Archive for Thursday, August 11, 2011

New BHS principals ready to start school year

Baldwin High School Principal Rob McKim, left, and Assistant Principal Frank Perbeck are beginning their first year at BHS.

Baldwin High School Principal Rob McKim, left, and Assistant Principal Frank Perbeck are beginning their first year at BHS.

August 11, 2011

Anyone meeting Baldwin High School’s new administrative team for the first time, might get them confused based on height.

BHS Principal Rob McKim is much shorter than Assistant Principal Frank Perbeck, who threw the javelin for Kansas State University. The height issue has been joked about in the BHS office since the pair started their new jobs July 1.

“I’m sure there will be some that switch us,” McKim joked. “The fact that we switched offices will probably throw some for a loop, too.”

McKim moved into the office of Bret Jones, former BHS assistant principal, while Perbeck took the office of Shaun Moseman, former BHS principal. While they new BHS principals joke about the height difference, they’ve enjoyed working with each other this summer.

“(Frank) was a good hire,” McKim said. “He is well-respected in the area and for good reasons. He’s been successful wherever he’s been. He brings a lot of experience and a lot of passion that we will rely on heavy here in Baldwin.

“Ultimately everything that comes out of this building is a reflection on me. But having said that, we’ll put our heads together and make decisions together a lot. We’ll communicate pretty well with each other.”

Perbeck agreed with McKim.

“We’re working very well together,” Perbeck said. “I think we have some of the same philosophies and ideas. We’ve been in different school districts, so we can run by some of the experiences we’ve had in previous districts.”

Both principals come from area school districts of similar size. McKim,, who is originally from Sabetha, was the assistant principal at Fort Scott High School for the past two years. Before Fort Scott, he was at El Dorado for six years.

Perbeck comes to BHS from Frontier League rival Paola. He was the assistant principal at Paola for the past eight years. He has also been the Central Heights High School principal and a teacher at Russell after graduating from KSU in his hometown of Manhattan.

“Purple is a natural color for me,” Perbeck said.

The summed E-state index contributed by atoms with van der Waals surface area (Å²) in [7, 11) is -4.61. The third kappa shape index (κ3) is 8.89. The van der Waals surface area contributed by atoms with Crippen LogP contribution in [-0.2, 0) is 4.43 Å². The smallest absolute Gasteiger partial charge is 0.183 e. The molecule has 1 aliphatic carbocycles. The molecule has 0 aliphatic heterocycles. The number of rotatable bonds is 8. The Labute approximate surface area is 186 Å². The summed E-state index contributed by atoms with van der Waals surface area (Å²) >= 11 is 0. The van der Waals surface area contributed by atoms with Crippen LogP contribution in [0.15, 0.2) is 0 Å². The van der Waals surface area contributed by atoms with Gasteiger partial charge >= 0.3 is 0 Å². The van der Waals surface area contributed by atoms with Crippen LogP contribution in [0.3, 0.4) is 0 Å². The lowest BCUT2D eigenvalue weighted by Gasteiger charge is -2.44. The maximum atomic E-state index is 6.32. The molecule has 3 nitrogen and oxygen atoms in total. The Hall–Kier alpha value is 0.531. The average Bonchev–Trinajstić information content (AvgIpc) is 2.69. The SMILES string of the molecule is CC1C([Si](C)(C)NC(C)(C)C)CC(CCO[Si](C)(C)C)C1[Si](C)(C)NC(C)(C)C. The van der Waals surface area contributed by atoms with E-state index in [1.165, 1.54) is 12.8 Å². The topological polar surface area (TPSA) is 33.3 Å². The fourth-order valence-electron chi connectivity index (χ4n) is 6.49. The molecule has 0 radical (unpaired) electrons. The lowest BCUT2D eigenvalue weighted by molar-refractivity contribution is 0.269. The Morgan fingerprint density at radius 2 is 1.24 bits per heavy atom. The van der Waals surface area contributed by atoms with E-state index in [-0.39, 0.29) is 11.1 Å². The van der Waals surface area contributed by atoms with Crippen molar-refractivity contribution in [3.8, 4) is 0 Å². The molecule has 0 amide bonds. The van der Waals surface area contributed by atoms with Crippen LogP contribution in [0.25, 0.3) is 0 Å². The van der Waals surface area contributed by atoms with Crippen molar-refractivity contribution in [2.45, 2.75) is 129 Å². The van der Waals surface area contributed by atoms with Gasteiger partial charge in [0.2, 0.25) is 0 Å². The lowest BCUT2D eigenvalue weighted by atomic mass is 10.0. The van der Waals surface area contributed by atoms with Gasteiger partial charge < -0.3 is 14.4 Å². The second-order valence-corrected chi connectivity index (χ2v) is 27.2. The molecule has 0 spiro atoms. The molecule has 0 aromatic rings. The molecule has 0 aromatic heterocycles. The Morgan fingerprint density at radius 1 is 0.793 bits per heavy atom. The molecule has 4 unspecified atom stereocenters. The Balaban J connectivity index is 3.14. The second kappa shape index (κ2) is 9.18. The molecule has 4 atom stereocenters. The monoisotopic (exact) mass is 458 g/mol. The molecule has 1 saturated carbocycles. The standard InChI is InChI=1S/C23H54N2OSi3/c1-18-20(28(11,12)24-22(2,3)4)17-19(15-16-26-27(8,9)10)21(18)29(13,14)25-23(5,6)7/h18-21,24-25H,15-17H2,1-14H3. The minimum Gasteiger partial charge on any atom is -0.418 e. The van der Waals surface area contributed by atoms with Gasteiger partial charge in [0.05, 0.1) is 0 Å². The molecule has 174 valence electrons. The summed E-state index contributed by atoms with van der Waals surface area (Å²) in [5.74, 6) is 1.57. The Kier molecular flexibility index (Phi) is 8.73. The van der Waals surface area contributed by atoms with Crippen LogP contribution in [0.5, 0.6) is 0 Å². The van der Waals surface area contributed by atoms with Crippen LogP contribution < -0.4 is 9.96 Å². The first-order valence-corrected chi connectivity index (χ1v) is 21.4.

Since starting July 1, the new administrators have kept busy. While trying to learn how things are run at BHS and the new systems, they’ve tried to meet the BHS staff.

“Things have been busy, but I think they’ve been good, too,” McKim said. “I’ve been getting to know the staff, students and community members. It’s been good from my perspective. I’ve been learning the Baldwin way. Each school has its own little niche or the way things get done. I’m sure we’ll change that a little bit, but we don’t want to upset the entire system.”

Perbeck said his first month has been good but also busy. He’s also adjusting from using a PC to Macintosh. While many changes have happened during the past two months at BHS, both new principals hope to continue the Bulldogs’ success in various areas.

“I’m just glad to be here. It’s a great school with great tradition,” Perbeck said. “The faculty, staff and students excel on all levels — academics, state standards of excellence, state assessments, Real World Design team and athletics. I’m glad to be a part of continuing the traditions.”

BHS office staff members have enjoyed the new principals and know they will work to maintain success at BHS.

“Rob and Frank are bringing in fresh ideas,” said Gary Stevanus, BHS activities director. “They don’t want to come in and make wholesale changes. They want to see what Baldwin has done in the past, what works and what doesn’t work. They’re bringing in fresh ideas, which is always welcome. I think they’re enthusiasm will go well. They’re ready to start the school year and get students in here.”

For the next week, McKim and Perbeck will work with the BHS staff preparing for the start of the school year. BHS freshman orientation is Wednesday, while the rest of the students start the following day. They know their professional relationship will continue to grow as the school year begins.

“I’ve got a lot to do before they get here,” McKim said. “That’s when it gets really fun, and it’s why we do what we do. We want to help give them the best opportunity to be successful.”


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